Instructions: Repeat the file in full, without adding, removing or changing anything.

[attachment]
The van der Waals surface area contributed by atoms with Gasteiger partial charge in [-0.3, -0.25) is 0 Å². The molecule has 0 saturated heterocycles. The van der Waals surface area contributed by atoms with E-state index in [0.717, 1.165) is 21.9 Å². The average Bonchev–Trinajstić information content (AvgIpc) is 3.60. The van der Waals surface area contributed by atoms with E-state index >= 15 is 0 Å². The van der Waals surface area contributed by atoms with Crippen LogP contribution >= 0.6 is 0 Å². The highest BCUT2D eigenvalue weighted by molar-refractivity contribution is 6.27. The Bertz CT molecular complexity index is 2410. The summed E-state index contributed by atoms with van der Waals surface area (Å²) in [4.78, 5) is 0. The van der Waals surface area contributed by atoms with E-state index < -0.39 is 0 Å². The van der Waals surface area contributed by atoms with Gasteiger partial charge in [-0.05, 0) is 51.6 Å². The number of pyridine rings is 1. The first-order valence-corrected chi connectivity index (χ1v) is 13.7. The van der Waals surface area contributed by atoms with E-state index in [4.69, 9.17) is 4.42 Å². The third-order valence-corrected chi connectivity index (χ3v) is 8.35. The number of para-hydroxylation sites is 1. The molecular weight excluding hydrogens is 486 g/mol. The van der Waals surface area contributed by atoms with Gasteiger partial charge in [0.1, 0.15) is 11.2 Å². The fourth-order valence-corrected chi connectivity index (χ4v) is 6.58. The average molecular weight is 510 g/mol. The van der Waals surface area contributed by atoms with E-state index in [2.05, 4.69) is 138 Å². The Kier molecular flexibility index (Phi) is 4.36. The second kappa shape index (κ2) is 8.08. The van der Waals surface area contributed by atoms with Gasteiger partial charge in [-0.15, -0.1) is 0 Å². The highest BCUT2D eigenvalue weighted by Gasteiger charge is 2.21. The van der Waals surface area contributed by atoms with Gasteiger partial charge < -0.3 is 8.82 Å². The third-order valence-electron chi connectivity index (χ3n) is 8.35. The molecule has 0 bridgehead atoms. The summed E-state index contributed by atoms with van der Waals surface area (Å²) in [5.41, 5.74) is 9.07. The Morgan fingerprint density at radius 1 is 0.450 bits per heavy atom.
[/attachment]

The van der Waals surface area contributed by atoms with Gasteiger partial charge in [-0.3, -0.25) is 0 Å². The molecule has 0 saturated heterocycles. The van der Waals surface area contributed by atoms with E-state index in [0.717, 1.165) is 21.9 Å². The average Bonchev–Trinajstić information content (AvgIpc) is 3.60. The van der Waals surface area contributed by atoms with E-state index >= 15 is 0 Å². The van der Waals surface area contributed by atoms with Crippen LogP contribution >= 0.6 is 0 Å². The highest BCUT2D eigenvalue weighted by molar-refractivity contribution is 6.27. The Bertz CT molecular complexity index is 2410. The summed E-state index contributed by atoms with van der Waals surface area (Å²) in [4.78, 5) is 0. The van der Waals surface area contributed by atoms with E-state index < -0.39 is 0 Å². The van der Waals surface area contributed by atoms with Gasteiger partial charge in [-0.05, 0) is 51.6 Å². The number of pyridine rings is 1. The first-order valence-corrected chi connectivity index (χ1v) is 13.7. The van der Waals surface area contributed by atoms with E-state index in [4.69, 9.17) is 4.42 Å². The third-order valence-corrected chi connectivity index (χ3v) is 8.35. The number of para-hydroxylation sites is 1. The molecular weight excluding hydrogens is 486 g/mol. The van der Waals surface area contributed by atoms with Gasteiger partial charge in [0.1, 0.15) is 11.2 Å². The fourth-order valence-corrected chi connectivity index (χ4v) is 6.58. The average molecular weight is 510 g/mol. The van der Waals surface area contributed by atoms with E-state index in [2.05, 4.69) is 138 Å². The Kier molecular flexibility index (Phi) is 4.36. The second kappa shape index (κ2) is 8.08. The van der Waals surface area contributed by atoms with Gasteiger partial charge in [-0.15, -0.1) is 0 Å². The highest BCUT2D eigenvalue weighted by Gasteiger charge is 2.21. The van der Waals surface area contributed by atoms with Gasteiger partial charge < -0.3 is 8.82 Å². The third-order valence-electron chi connectivity index (χ3n) is 8.35. The molecule has 0 bridgehead atoms. The summed E-state index contributed by atoms with van der Waals surface area (Å²) in [5.41, 5.74) is 9.07. The Morgan fingerprint density at radius 1 is 0.450 bits per heavy atom.